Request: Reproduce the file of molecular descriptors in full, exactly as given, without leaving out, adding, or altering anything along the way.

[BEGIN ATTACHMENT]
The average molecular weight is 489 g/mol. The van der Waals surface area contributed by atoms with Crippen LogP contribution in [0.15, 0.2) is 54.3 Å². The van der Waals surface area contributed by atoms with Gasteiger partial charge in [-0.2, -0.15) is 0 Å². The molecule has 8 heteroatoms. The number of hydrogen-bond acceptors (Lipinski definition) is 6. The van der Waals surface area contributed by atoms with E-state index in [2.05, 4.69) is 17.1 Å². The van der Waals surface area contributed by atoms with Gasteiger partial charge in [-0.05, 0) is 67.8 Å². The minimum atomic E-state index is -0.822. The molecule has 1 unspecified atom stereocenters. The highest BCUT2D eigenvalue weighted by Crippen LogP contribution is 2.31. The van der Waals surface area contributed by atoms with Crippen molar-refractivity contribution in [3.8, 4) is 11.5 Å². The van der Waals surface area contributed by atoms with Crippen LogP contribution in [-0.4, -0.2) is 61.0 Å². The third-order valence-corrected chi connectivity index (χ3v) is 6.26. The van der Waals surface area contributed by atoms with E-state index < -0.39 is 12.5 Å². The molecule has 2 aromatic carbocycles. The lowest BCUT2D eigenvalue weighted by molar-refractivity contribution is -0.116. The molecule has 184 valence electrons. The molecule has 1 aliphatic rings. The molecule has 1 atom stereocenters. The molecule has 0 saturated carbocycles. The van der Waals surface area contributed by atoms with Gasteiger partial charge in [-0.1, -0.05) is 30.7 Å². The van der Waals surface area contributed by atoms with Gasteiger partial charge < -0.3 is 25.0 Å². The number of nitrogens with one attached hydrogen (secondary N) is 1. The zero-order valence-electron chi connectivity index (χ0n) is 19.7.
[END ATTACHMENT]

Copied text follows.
The average molecular weight is 489 g/mol. The van der Waals surface area contributed by atoms with Crippen LogP contribution in [0.15, 0.2) is 54.3 Å². The van der Waals surface area contributed by atoms with Gasteiger partial charge in [-0.2, -0.15) is 0 Å². The molecule has 8 heteroatoms. The number of hydrogen-bond acceptors (Lipinski definition) is 6. The van der Waals surface area contributed by atoms with E-state index in [2.05, 4.69) is 17.1 Å². The van der Waals surface area contributed by atoms with Gasteiger partial charge in [-0.05, 0) is 67.8 Å². The minimum atomic E-state index is -0.822. The molecule has 1 unspecified atom stereocenters. The highest BCUT2D eigenvalue weighted by Crippen LogP contribution is 2.31. The van der Waals surface area contributed by atoms with Crippen molar-refractivity contribution in [3.8, 4) is 11.5 Å². The van der Waals surface area contributed by atoms with Crippen LogP contribution in [-0.4, -0.2) is 61.0 Å². The third-order valence-corrected chi connectivity index (χ3v) is 6.26. The van der Waals surface area contributed by atoms with E-state index < -0.39 is 12.5 Å². The molecule has 2 aromatic carbocycles. The lowest BCUT2D eigenvalue weighted by molar-refractivity contribution is -0.116. The molecule has 184 valence electrons. The molecule has 1 aliphatic rings. The molecule has 1 atom stereocenters. The molecule has 0 saturated carbocycles. The van der Waals surface area contributed by atoms with Gasteiger partial charge in [-0.1, -0.05) is 30.7 Å². The van der Waals surface area contributed by atoms with Gasteiger partial charge < -0.3 is 25.0 Å². The number of nitrogens with one attached hydrogen (secondary N) is 1. The zero-order valence-electron chi connectivity index (χ0n) is 19.7.